IV. HIS CONSISTENT CONDUCT AT HOME. "And his return was to Ramah; for there was his house; and there he built an altar unto the Lord" (1 Samuel 7:17). There, also, he continued his judicial labours. The faithful magistrate, whilst he does not allow his public duty to interfere with proper attention to his duty to his own household, seeks to make the latter helpful to the former. He exemplifies in his private life the conduct he openly commends to others, and "walks in his house with a perfect heart" (Psalms 101:2). Though he be not a Nazarite, he is simple, self-denying, and unostentatious in his habits; and though he be not wealthy, he is kind to the poor, hospitable to friends (1 Samuel 9:24), and liberal towards the Lord (1 Chronicles 26:28 : "all that Samuel the seer had dedicated"). He recognises the presence and claims of God in his home, sanctifies it by prayer (Job 1:5), endeavours to make it a centre whence holy influences emanate to all, and does all things to the glory of God (1 Corinthians 10:31). "The indispensable basis afforded by the home and its eternal sanctity no superior religion and legislation should seek to destroy, or even to disturb; and, on a comprehensive survey, we cannot fail to recognise that there is no other ancient nation in which, during the days of external power, domestic life remained for a long period so vigorous; and, secondly, during the gradual decline of the external power, became so little weakened and corrupted as was the case with Israel" (Ewald, 'Antiquities').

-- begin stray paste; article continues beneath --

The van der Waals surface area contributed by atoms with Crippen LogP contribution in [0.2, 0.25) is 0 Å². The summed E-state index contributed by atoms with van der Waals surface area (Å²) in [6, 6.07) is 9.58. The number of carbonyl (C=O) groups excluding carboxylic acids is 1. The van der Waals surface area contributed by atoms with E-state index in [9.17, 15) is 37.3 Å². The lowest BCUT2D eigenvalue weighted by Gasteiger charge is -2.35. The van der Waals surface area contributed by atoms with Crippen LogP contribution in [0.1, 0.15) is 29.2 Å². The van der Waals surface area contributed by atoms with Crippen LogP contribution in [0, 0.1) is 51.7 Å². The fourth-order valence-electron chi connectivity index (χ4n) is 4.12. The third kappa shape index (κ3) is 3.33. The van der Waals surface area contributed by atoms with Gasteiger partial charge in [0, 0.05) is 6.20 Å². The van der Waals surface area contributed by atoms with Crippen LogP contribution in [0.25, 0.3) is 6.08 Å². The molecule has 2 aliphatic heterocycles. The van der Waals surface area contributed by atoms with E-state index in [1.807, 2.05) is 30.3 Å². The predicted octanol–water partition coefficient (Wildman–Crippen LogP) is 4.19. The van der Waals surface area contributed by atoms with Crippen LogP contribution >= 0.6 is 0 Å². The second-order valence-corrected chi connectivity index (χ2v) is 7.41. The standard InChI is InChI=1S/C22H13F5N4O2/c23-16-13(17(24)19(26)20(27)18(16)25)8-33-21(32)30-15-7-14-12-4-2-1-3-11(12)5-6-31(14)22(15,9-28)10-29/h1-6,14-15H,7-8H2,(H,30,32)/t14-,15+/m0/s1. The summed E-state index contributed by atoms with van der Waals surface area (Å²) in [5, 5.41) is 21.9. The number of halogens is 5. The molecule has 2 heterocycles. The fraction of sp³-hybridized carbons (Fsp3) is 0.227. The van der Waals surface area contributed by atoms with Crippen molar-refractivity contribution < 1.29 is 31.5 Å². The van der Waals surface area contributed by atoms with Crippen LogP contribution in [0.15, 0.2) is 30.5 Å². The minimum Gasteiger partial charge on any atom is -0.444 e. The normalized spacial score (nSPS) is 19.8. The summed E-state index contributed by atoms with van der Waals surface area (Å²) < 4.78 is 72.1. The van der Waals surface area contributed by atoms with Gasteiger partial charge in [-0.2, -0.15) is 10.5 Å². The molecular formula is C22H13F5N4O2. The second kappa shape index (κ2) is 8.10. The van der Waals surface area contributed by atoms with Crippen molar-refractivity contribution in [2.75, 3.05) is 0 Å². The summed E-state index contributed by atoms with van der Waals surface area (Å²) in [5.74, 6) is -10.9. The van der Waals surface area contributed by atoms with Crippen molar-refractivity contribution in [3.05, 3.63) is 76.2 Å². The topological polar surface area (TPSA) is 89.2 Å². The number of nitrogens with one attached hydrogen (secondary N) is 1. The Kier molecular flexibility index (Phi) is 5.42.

V. HIS LONG CONTINUANCE IN OFFICE. "And Samuel judged Israel all the days of his life" (1 Samuel 7:15). "Simple words, but what a volume of tried faithfulness is unrolled by them!" He pursued his course till he was "old and gray headed" (1 Samuel 12:2)—nearly twenty years from the victory of Ebenezer. The appointment of a king relieved him of a portion of the burden; but he still continued to exercise his prophetic office, and, "as last judge, he held in his hands the highest control of the theocracy and the kingdom." He devoted his last years to the training of youthful disciples for future service; and when at length he died, "all the Israelites were gathered together, and lamented him, and buried him in his house at Ramah" (1 Samuel 25:1). His protracted labour was an evidence of his public spirit, indomitable energy, and efficient service, and the principal means of raising the nation to its subsequent power and glory.—D.

Bibliographical Information
Exell, Joseph S; Spence-Jones, Henry Donald Maurice. "Commentary on 1 Samuel 7". The Pulpit Commentary. https://www.studylight.org/commentaries/eng/tpc/1-samuel-7.html. 1897.